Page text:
3. (Easiest solution, and probably the best one): Most of the time you shouldn’t need to have the arm at maximum height - we used presets for our arm heights based on the potentiometer at the joint, so we could be sure that we weren’t raising the arm any higher than we needed to. You could make presets for the different goal heights (handy to have a second driver in this case). You’re unlikely to need to worry about it tipping forwards, only backwards.
    Since it should only be at maximum height when it’s at a 30" goal, it’s unlikely to be tipped by another robot. I would advise that when you’re backing away from that goal, back away slowly first, then start lowering the arm as soon as you can to a safe height, and then continue reversing at normal speed. This is how we did it for our autonomous after we watched the robot fall over backwards about six times. It requires a bit more driver practice and skill - most of the time people are used to just reversing away and then lowering the arm, rather than at the same time.

Personally (other members of our team would disagree), I would say that for that long axle that you’re using to power the lift might be a bit better if you made it two shorter axles on each side, and controlled the motors on each side separately (put a pot on the other side too). This helps prevent twisted axles, and also allows you to control each side of the arm separately in case one side skips or goes out of sync (you’ll quickly find that the longer the arm, the more force is required to lift it to a certain height because the force is acting further away from the pivot point, which encourages the gears to skip a little if they’re not at the right ratios/getting enough power/torque/somephysicsyterm). It’ll be helpful to write some code that checks that the two pots are roughly in sync as well (be careful though, the pots are unlikely to be returning similar values to each other).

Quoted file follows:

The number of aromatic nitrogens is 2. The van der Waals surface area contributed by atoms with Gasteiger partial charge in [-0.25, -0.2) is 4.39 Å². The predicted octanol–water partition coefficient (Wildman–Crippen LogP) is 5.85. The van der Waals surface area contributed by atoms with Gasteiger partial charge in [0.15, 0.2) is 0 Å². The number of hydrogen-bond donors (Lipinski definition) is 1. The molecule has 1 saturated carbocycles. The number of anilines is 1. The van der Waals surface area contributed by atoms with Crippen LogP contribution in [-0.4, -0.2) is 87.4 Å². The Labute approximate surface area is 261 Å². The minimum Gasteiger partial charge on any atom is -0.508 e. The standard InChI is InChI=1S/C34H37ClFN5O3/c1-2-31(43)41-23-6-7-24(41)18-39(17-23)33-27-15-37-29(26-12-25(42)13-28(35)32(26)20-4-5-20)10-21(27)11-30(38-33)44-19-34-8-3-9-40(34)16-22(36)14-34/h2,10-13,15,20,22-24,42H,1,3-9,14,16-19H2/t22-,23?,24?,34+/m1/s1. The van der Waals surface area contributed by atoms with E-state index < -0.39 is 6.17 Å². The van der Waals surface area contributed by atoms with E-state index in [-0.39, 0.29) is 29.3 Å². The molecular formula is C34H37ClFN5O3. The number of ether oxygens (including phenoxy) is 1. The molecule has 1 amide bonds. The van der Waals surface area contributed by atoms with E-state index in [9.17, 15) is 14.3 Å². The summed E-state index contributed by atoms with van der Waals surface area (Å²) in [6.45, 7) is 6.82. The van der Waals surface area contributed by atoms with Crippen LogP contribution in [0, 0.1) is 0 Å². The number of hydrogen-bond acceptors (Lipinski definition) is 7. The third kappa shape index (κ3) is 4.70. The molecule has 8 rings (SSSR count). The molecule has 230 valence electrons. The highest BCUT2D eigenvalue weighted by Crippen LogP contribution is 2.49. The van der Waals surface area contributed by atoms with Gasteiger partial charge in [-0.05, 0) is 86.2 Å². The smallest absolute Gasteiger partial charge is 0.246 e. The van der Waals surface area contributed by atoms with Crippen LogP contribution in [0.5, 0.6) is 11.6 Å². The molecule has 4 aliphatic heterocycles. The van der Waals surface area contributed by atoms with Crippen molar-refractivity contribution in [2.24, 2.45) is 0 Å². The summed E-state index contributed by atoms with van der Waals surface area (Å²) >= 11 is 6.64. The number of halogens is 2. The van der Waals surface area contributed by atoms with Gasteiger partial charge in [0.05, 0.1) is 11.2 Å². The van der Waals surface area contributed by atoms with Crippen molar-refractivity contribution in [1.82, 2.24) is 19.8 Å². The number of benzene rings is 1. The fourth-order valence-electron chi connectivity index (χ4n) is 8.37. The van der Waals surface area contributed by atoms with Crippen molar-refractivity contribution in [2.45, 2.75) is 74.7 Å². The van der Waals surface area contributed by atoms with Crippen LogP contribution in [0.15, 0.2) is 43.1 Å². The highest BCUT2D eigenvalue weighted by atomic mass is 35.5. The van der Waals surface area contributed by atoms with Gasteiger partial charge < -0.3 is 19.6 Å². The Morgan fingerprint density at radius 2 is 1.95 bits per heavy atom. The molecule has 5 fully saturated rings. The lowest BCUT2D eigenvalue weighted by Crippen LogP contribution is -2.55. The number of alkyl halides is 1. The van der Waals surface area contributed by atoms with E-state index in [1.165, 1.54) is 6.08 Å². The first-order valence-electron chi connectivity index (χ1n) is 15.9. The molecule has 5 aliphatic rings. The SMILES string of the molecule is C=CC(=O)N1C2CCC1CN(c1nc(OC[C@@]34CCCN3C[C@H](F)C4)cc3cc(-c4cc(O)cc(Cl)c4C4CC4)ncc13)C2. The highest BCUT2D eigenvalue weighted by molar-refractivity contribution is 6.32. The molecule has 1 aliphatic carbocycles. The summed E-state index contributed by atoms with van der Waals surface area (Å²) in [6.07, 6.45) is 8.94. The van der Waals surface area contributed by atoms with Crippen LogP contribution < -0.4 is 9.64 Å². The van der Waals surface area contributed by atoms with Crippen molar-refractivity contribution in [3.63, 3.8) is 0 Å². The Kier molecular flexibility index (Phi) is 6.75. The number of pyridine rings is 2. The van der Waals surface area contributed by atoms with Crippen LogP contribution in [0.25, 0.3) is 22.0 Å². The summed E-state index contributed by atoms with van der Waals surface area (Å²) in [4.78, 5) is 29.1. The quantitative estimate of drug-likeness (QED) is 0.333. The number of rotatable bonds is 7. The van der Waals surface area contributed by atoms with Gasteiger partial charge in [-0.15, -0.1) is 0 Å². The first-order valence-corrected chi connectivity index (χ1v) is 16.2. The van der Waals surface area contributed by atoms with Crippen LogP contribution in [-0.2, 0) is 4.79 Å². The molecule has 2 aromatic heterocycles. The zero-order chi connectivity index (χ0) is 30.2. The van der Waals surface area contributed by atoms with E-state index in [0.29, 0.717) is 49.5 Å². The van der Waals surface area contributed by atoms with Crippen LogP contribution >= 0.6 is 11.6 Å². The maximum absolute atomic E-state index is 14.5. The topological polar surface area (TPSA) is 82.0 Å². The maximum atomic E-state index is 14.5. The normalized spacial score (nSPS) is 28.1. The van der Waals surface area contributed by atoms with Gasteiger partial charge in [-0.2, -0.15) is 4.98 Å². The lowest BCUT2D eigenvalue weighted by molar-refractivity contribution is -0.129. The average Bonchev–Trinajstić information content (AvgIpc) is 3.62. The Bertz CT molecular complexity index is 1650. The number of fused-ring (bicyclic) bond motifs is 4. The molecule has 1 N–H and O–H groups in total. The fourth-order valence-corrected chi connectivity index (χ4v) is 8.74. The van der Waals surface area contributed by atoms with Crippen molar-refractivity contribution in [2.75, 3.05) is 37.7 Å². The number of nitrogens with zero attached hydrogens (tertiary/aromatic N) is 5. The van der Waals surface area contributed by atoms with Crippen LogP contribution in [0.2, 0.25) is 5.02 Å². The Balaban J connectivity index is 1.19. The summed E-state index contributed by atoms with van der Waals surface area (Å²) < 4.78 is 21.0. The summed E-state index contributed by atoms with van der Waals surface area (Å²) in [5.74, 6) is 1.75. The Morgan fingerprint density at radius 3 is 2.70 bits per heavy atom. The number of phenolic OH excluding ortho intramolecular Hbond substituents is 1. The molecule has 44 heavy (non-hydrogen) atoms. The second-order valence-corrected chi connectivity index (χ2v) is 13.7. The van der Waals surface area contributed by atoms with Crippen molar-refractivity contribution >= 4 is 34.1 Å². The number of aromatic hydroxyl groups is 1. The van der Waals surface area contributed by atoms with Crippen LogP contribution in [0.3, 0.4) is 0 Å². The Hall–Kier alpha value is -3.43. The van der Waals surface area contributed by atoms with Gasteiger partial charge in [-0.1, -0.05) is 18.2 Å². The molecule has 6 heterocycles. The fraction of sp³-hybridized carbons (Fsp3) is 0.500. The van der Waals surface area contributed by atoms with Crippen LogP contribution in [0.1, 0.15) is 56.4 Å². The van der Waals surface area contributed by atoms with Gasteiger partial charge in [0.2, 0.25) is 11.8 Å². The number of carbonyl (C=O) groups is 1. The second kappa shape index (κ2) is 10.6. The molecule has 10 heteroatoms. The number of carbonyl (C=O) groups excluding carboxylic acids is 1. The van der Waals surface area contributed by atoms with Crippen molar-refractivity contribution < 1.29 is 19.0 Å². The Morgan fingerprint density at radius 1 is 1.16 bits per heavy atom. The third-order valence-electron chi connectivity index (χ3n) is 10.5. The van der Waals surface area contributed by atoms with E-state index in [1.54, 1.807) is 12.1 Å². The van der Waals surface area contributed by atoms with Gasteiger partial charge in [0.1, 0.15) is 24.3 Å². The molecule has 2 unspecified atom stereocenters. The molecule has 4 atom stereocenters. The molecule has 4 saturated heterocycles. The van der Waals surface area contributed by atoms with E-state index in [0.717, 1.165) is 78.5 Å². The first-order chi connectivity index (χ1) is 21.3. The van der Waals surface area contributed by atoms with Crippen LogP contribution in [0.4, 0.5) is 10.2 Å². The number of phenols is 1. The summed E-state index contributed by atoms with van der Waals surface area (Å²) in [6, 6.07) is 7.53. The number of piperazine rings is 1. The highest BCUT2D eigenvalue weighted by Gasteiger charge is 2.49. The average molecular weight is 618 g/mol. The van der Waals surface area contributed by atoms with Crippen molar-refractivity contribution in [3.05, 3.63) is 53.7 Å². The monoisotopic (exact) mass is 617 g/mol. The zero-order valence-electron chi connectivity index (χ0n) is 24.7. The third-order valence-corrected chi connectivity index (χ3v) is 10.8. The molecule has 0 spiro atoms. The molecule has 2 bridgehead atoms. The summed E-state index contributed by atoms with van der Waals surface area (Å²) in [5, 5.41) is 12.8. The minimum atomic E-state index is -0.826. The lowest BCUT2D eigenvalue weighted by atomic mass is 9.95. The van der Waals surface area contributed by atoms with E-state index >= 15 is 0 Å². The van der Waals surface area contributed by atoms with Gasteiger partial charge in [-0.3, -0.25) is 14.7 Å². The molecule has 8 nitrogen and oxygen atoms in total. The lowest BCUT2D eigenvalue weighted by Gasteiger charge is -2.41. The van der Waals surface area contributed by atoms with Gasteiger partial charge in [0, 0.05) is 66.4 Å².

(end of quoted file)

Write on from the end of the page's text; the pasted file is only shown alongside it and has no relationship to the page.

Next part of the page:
When we saw that high school teams would get a 30" goal for gateway we figured that our 6/7-bar might be a pretty simple way of achieving that height! Cool to see that other teams are using it too :smiley: If you have any questions that you want to ask us (we probably don’t know that much more than you guys, but we might be able to save you some trouble with diagnosing issues etc.), feel free to pm or e-mail the address below (or even better yet, post below so everyone can see it)! Keep in mind we’re in NZ so… time zones.

Awesome design. I really like the intake, and seven bar. The drive-train is beautiful, i’m a sucker for good looking drive-trains;]. Can’t wait to see it compete! Good luck!


Depends on each robot’s Centre of Gravity. It was true for ours, and probably for this one too judging by the CoG diagrams. By the way, are those diagrams from accurate weights for every part, or is it an approximation? I’ve never seen that actually done properly in CAD.
I’d say everyone reaching 30" is likely to have some problems with tipping this year. It took our drivers a few goes to stop flooring it before the arm was at a more stable height :wink:
It will be interesting to see what other solutions people come up with this season.

That’s a great idea/design! Hopefully It works well in competition! Good luck!!

this is the new gateway “needle” design :wink:
now we just need an appropriate name for it!
cant believe how identical it looks like MY cad
i guess now we’re forced to upp it :stuck_out_tongue:
thanks for publishing the design and hope you will get vids of your first competition of the year! :slight_smile:
good luck!

We call it a ‘ramp intake’, with variations depending on the actual intake such as roller ramp intake, tank tread ramp intake, etc. etc. Dunno what anyone else calls it?